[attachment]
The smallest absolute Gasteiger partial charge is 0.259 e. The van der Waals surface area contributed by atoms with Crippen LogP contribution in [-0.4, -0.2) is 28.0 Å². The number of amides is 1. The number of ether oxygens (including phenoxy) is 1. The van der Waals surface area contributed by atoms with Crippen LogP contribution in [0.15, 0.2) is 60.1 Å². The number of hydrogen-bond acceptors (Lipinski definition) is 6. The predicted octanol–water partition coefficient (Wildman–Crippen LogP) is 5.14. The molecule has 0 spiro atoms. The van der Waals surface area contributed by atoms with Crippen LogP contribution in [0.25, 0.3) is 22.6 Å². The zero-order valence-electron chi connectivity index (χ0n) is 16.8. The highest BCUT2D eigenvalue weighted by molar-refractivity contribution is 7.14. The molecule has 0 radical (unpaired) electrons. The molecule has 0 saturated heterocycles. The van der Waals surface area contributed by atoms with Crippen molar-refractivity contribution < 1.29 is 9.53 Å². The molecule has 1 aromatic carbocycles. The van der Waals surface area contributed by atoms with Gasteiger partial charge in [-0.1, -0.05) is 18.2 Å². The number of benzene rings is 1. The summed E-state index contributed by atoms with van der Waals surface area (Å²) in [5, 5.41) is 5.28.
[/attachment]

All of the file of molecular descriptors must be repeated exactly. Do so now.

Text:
The smallest absolute Gasteiger partial charge is 0.259 e. The van der Waals surface area contributed by atoms with Crippen LogP contribution in [-0.4, -0.2) is 28.0 Å². The number of amides is 1. The number of ether oxygens (including phenoxy) is 1. The van der Waals surface area contributed by atoms with Crippen LogP contribution in [0.15, 0.2) is 60.1 Å². The number of hydrogen-bond acceptors (Lipinski definition) is 6. The predicted octanol–water partition coefficient (Wildman–Crippen LogP) is 5.14. The molecule has 0 spiro atoms. The van der Waals surface area contributed by atoms with Crippen LogP contribution in [0.25, 0.3) is 22.6 Å². The zero-order valence-electron chi connectivity index (χ0n) is 16.8. The highest BCUT2D eigenvalue weighted by molar-refractivity contribution is 7.14. The molecule has 0 radical (unpaired) electrons. The molecule has 0 saturated heterocycles. The van der Waals surface area contributed by atoms with Crippen molar-refractivity contribution < 1.29 is 9.53 Å². The molecule has 1 aromatic carbocycles. The van der Waals surface area contributed by atoms with Gasteiger partial charge in [-0.1, -0.05) is 18.2 Å². The number of benzene rings is 1. The summed E-state index contributed by atoms with van der Waals surface area (Å²) in [5, 5.41) is 5.28.